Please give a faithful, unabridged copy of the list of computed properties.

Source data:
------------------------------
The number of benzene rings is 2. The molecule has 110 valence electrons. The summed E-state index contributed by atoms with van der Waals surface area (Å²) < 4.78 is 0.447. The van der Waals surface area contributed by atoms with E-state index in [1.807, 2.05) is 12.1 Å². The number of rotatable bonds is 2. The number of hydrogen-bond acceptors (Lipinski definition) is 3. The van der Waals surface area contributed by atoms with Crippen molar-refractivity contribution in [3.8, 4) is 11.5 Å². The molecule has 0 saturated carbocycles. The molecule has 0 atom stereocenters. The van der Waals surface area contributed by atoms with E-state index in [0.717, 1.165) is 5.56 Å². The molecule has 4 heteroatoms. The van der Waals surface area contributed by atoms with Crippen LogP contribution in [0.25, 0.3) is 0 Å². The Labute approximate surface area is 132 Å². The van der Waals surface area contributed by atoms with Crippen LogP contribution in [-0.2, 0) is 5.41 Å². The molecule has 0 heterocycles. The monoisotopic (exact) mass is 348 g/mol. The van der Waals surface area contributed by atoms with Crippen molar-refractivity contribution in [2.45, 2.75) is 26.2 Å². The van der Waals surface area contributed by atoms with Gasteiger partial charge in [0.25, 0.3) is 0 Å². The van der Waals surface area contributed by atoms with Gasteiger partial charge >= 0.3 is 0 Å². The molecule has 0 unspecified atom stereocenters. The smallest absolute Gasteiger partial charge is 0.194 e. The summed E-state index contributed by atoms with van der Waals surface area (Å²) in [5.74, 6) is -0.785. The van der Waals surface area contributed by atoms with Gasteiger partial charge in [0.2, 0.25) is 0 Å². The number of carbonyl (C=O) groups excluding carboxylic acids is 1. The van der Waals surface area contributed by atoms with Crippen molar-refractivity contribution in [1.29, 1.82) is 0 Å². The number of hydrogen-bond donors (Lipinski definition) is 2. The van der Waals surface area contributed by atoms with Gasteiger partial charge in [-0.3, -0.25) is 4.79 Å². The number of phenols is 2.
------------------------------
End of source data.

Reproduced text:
The number of benzene rings is 2. The molecule has 110 valence electrons. The summed E-state index contributed by atoms with van der Waals surface area (Å²) < 4.78 is 0.447. The van der Waals surface area contributed by atoms with E-state index in [1.807, 2.05) is 12.1 Å². The number of rotatable bonds is 2. The number of hydrogen-bond acceptors (Lipinski definition) is 3. The van der Waals surface area contributed by atoms with Crippen molar-refractivity contribution in [3.8, 4) is 11.5 Å². The molecule has 0 saturated carbocycles. The molecule has 0 atom stereocenters. The van der Waals surface area contributed by atoms with E-state index in [0.717, 1.165) is 5.56 Å². The molecule has 4 heteroatoms. The van der Waals surface area contributed by atoms with Crippen LogP contribution in [0.25, 0.3) is 0 Å². The Labute approximate surface area is 132 Å². The van der Waals surface area contributed by atoms with Crippen LogP contribution in [-0.2, 0) is 5.41 Å². The molecule has 0 heterocycles. The monoisotopic (exact) mass is 348 g/mol. The van der Waals surface area contributed by atoms with Crippen molar-refractivity contribution in [2.45, 2.75) is 26.2 Å². The van der Waals surface area contributed by atoms with Gasteiger partial charge in [0.25, 0.3) is 0 Å². The van der Waals surface area contributed by atoms with Gasteiger partial charge >= 0.3 is 0 Å². The molecule has 0 unspecified atom stereocenters. The smallest absolute Gasteiger partial charge is 0.194 e. The summed E-state index contributed by atoms with van der Waals surface area (Å²) in [5.74, 6) is -0.785. The van der Waals surface area contributed by atoms with Gasteiger partial charge in [0.2, 0.25) is 0 Å². The number of carbonyl (C=O) groups excluding carboxylic acids is 1. The van der Waals surface area contributed by atoms with Crippen molar-refractivity contribution in [1.29, 1.82) is 0 Å². The number of hydrogen-bond donors (Lipinski definition) is 2. The van der Waals surface area contributed by atoms with Gasteiger partial charge in [-0.3, -0.25) is 4.79 Å². The number of phenols is 2.